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New Treasures: The Dark Defiles by Richard K. Morgan

Wednesday, January 28th, 2015 | Posted by John ONeill

The Dark Defiles-smallI can’t read all the fantasy books out there. I can’t even read all the really great stuff. Fortunately, I’m surrounded by a superb team of reviewers who keep me on top of things.

When Richard K. Morgan published his highly acclaimed first fantasy novel back in 2009, I totally missed it. But John C. Hocking didn’t, and in his review in Black Gate 13 he called it:

One of the most unusual, powerful, and daring sword & sorcery novels to see print for decades… The Steel Remains follows a trio of characters, each of whom played a dramatic part in humanity’s grim battle with the Scaled Folk — reptilian invaders from the sea, defeated several years past… As the three heroes are slowly drawn back together, a threat older and even more alien than the Scaled Folk moves into the world. Ringil and his friends will meet it with steel.

A sequel, The Cold Commands, followed in 2011, introducing the dark prophecy of the Illwrack Changeling, a boy raised to manhood in a ghostly between-world realm, whose return would be catastrophic for the fragile land. And late last year the final novel in what’s now being called a trilogy finally arrived. As the world teeters towards another war with the dragon folk, Ringil and his companions find the prophecy of a dark lord may be coming true very close to home.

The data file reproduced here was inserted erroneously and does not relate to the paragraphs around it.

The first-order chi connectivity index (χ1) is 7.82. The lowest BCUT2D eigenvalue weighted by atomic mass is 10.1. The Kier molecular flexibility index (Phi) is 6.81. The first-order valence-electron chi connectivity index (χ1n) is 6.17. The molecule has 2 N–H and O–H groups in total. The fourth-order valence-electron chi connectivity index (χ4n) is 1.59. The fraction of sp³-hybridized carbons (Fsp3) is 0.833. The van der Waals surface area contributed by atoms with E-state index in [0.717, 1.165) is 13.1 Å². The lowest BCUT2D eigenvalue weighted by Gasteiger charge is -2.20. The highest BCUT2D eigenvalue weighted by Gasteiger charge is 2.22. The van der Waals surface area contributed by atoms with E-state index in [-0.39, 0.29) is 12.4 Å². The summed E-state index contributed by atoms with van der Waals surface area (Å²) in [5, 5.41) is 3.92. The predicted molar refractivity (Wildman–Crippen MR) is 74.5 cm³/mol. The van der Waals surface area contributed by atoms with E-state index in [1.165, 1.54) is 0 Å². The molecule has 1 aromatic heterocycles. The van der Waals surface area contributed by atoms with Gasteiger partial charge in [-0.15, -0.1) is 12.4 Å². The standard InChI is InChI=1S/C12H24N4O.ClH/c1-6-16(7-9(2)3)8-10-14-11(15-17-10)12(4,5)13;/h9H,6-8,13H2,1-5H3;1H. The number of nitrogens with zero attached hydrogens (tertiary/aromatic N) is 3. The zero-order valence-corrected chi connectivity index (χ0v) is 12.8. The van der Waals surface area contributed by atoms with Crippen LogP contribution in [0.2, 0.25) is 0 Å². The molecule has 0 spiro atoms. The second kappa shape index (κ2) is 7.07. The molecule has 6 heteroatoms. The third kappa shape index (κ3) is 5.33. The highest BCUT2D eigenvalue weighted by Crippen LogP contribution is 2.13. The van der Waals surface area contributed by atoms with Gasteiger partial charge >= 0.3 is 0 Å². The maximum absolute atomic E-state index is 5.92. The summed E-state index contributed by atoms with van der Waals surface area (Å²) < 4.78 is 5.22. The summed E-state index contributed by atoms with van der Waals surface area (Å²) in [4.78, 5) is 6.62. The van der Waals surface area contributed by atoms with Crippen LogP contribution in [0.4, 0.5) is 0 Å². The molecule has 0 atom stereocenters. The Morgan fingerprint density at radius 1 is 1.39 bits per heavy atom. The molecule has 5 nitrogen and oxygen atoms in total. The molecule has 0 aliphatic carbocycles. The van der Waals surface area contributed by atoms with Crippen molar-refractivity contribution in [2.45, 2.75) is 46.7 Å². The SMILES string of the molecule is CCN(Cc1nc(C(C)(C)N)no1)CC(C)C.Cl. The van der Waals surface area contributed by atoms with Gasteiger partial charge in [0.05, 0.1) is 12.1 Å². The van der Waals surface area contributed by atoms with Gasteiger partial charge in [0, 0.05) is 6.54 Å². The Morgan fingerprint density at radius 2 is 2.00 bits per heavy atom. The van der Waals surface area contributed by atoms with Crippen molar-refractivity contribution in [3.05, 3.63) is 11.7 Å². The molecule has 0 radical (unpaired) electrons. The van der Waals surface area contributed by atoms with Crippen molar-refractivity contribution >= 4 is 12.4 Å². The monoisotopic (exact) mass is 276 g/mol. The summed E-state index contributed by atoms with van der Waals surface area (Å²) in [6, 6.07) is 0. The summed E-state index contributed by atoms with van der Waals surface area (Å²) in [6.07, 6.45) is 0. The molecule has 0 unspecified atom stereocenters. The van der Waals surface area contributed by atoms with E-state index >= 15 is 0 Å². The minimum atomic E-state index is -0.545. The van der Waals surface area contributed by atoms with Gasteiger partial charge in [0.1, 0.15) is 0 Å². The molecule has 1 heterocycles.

Here’s the publisher’s description for The Dark Defiles, the closing volume of Land Fit for Heroes.

Ringil Eskiath, a reluctant hero viewed as a corrupt degenerate by the very people who demand his help, has traveled far in search of the Illwrack Changeling, a deathless human sorcerer-warrior raised by the bloodthirsty Aldrain, former rulers of the world. Separated from his companions — Egar the Dragonbane and Archeth — Ringil risks his soul to master a deadly magic that alone can challenge the might of the Changeling. While Archeth and the Dragonbane embark on a trail of blood and tears that ends up exposing long-buried secrets, Ringil finds himself tested as never before, with his life and all existence hanging in the balance.

The Dark Defiles was published by Del Rey Books on October 7, 2014. It is 656 pages, priced at $18 in trade paperback and $9.99 for the digital edition. The cover is by Stephen Youll.

See all of our recent New Treasures here.

7 Comments »

  1. I really liked Morgan’s SF/cyber-noir novels, have yet to check out his fantasy but intend to.